Apostolic Nuncio in Ukraine

 

Academic conference: “The Ukrainian cooperative movement”

«Models of social policy in Ukraine and their incorporation into the work of Ukrainian churches»

June, 12

 

Your Eminences, Your Excellences, Dear Guests,

It is a pleasure to take part in the inauguration of the first Ecumenical Social Week in Ukraine, initiated by the Institute of Ecumenical Studies, the Ukrainian Catholic University, the Lviv City Government, the Lviv Regional Government, and the Lviv Regional Parliamentary Assembly.

This initiative has received the blessing of His Eminence Cardinal Renato Raffaele Martino, president of the Pontifical Council for Justice and Peace; I am glad that in a moment you will hear his words of welcome, delivered by Flaminia Giovanelli. I am also glad that Secours Catholique of France has provided significant support to the organization of this initiative. I rejoice that all the heads of the Christian Churches present in Lviv, as well as the World Council of Churches in Geneva, have given their support to this essential undertaking.

My dear friends, the Church has always sought ways to apply Christ’s commandments concerning love of one’s neighbor both to personal spiritual formation and to the social realm. Throughout the centuries, the Church, both Eastern and Western, has amassed a treasure-trove of experience in this area.

Recently, the Compendium of the Social Doctrine of the Church, which presents the teaching of the Church over the last several centuries, has been translated and published in Ukrainian. The Compendium was published through the efforts of the Kairos publishing house as well as the Justice and Peace Commission of the Ukrainian Greek-Catholic Church. In this essential book, which has recently been presented in Lviv and in Kyiv by Cardinal Martino, one can discover a doctrine that could be summarized by the following 10 fundamental principles:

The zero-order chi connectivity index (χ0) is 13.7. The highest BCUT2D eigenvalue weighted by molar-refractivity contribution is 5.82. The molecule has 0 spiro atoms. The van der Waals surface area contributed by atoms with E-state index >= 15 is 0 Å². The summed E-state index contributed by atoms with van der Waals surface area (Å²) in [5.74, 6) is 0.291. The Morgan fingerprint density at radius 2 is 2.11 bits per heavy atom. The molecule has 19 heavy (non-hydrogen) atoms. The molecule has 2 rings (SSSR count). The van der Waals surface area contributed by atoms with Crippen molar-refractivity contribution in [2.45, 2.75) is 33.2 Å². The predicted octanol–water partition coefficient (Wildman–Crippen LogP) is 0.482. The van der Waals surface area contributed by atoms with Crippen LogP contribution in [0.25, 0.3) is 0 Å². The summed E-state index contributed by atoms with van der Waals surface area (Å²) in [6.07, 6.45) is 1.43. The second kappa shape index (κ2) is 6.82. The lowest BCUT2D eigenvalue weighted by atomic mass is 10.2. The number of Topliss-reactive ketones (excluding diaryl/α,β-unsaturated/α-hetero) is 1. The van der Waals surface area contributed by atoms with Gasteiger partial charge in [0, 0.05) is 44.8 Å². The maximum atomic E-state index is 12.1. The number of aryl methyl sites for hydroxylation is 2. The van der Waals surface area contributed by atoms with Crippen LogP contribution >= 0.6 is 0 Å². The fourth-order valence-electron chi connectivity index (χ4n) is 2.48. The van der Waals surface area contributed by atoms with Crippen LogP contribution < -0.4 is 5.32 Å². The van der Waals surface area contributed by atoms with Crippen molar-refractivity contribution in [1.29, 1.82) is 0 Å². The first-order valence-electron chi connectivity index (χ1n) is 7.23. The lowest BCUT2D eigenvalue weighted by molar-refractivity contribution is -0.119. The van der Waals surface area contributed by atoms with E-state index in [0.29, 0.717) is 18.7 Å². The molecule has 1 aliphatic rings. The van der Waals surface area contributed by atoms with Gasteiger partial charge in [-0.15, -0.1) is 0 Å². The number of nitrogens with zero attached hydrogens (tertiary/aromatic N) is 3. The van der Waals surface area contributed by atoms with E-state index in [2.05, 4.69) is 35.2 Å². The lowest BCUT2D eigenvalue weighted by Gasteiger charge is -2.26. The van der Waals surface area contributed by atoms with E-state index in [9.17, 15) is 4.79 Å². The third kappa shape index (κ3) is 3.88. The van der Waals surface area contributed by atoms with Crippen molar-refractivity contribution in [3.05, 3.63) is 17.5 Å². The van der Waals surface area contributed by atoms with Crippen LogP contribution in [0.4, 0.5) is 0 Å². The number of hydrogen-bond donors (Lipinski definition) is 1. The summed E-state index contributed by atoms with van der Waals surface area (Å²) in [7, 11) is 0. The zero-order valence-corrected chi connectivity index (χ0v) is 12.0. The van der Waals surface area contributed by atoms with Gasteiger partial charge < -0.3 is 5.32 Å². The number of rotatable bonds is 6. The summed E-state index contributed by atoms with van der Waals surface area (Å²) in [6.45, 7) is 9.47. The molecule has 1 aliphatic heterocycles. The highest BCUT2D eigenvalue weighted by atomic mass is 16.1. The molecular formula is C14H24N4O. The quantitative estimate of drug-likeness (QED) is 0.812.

1. the dignity of the human person ; 2. respect for human life; 3. the principle of free association; 4. the principle of social participation; 5. preferential option for the poor and the vulnerable; 6. the principle of solidarity; 7. the principle of subsidiarity; 8. the principle of equality among people, 9. the principle of the common good; 10. the principle of the universal destination of goods and private property.

It is not my task today to explain and develop these principles. It is, rather, the goal of this Ecumenical Social Week to present them before a broad public and to show that there is today a growing consensus about them. Mssrs. Jean-Marie Brunot and Michel Camdessus will present to you the movement history of the Social Weeks, and the main issues with which modern Christian social thought is concerned. For my part, I am convinced that in a country like Ukraine, with such a rich history connected to the blossoming of Christianity, there is great potential for developing the principles of the social doctrine of the Churches.

The 20th century has been a time of ideologies, of men without God; but it was also the century in which the Social Weeks were born in France. The great tragedies of the 20th century all have to do with forgetting about “divinized humanity” – a term dear to the hearts of the great Orthodox thinkers. The cause of this forgetfulness has perhaps been the fact that Christians were not sufficiently attentive to that which is essential for Christianity in a historical period as complex and dramatic as the last century had been.

But God is faithful and always close to His people. If we too remain faithful to his voice, which speaks to us both in the intimate dialogue of spiritual life and in our dialogue with society, we will be able to understand the final truth about man, about society and history, the truth that consists in the Gospel’s surprising definition: that God is Love.